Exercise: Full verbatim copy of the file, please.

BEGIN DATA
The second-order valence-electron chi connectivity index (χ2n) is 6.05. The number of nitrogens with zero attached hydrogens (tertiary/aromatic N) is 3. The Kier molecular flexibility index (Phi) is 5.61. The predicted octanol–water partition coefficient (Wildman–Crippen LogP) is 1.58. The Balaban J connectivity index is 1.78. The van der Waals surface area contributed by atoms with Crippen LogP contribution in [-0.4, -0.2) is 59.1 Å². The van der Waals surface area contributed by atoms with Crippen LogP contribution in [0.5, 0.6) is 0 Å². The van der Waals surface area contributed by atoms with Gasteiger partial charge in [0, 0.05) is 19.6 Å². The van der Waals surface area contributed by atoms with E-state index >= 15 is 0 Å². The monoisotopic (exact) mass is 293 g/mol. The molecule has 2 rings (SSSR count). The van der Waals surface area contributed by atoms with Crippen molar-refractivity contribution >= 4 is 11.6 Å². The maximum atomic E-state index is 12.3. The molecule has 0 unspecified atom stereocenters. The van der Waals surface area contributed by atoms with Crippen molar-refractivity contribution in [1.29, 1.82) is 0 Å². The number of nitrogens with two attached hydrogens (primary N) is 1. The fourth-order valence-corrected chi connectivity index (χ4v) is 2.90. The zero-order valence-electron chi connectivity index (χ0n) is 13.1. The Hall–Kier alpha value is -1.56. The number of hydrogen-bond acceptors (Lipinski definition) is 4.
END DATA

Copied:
The second-order valence-electron chi connectivity index (χ2n) is 6.05. The number of nitrogens with zero attached hydrogens (tertiary/aromatic N) is 3. The Kier molecular flexibility index (Phi) is 5.61. The predicted octanol–water partition coefficient (Wildman–Crippen LogP) is 1.58. The Balaban J connectivity index is 1.78. The van der Waals surface area contributed by atoms with Crippen LogP contribution in [-0.4, -0.2) is 59.1 Å². The van der Waals surface area contributed by atoms with Crippen LogP contribution in [0.5, 0.6) is 0 Å². The van der Waals surface area contributed by atoms with Gasteiger partial charge in [0, 0.05) is 19.6 Å². The van der Waals surface area contributed by atoms with E-state index >= 15 is 0 Å². The monoisotopic (exact) mass is 293 g/mol. The molecule has 2 rings (SSSR count). The van der Waals surface area contributed by atoms with Crippen molar-refractivity contribution >= 4 is 11.6 Å². The maximum atomic E-state index is 12.3. The molecule has 0 unspecified atom stereocenters. The van der Waals surface area contributed by atoms with Crippen molar-refractivity contribution in [1.29, 1.82) is 0 Å². The number of nitrogens with two attached hydrogens (primary N) is 1. The fourth-order valence-corrected chi connectivity index (χ4v) is 2.90. The zero-order valence-electron chi connectivity index (χ0n) is 13.1. The Hall–Kier alpha value is -1.56. The number of hydrogen-bond acceptors (Lipinski definition) is 4.